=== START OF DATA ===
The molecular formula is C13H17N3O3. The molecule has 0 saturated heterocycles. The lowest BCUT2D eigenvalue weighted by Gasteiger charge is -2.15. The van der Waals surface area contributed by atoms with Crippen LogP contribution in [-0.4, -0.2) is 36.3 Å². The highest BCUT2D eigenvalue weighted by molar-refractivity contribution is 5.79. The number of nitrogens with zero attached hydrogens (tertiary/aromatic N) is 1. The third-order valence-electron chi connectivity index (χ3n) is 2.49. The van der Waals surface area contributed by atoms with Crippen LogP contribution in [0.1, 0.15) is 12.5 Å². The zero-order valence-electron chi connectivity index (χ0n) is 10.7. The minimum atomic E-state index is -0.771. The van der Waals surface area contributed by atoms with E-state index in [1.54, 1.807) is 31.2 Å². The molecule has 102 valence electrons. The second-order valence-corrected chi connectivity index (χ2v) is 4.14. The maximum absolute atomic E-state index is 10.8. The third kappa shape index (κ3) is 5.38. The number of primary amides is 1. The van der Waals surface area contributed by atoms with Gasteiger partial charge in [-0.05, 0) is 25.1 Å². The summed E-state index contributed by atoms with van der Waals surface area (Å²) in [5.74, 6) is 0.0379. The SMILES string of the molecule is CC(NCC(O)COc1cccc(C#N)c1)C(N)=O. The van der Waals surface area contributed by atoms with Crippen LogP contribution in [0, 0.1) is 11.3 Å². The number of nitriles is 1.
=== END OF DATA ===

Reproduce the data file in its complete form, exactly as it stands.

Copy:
The molecular formula is C13H17N3O3. The molecule has 0 saturated heterocycles. The lowest BCUT2D eigenvalue weighted by Gasteiger charge is -2.15. The van der Waals surface area contributed by atoms with Crippen LogP contribution in [-0.4, -0.2) is 36.3 Å². The highest BCUT2D eigenvalue weighted by molar-refractivity contribution is 5.79. The number of nitrogens with zero attached hydrogens (tertiary/aromatic N) is 1. The third-order valence-electron chi connectivity index (χ3n) is 2.49. The van der Waals surface area contributed by atoms with Crippen LogP contribution in [0.1, 0.15) is 12.5 Å². The zero-order valence-electron chi connectivity index (χ0n) is 10.7. The minimum atomic E-state index is -0.771. The van der Waals surface area contributed by atoms with E-state index in [1.54, 1.807) is 31.2 Å². The molecule has 102 valence electrons. The second-order valence-corrected chi connectivity index (χ2v) is 4.14. The maximum absolute atomic E-state index is 10.8. The third kappa shape index (κ3) is 5.38. The number of primary amides is 1. The van der Waals surface area contributed by atoms with Gasteiger partial charge in [-0.05, 0) is 25.1 Å². The summed E-state index contributed by atoms with van der Waals surface area (Å²) in [5.74, 6) is 0.0379. The SMILES string of the molecule is CC(NCC(O)COc1cccc(C#N)c1)C(N)=O. The van der Waals surface area contributed by atoms with Crippen LogP contribution in [0, 0.1) is 11.3 Å². The number of nitriles is 1.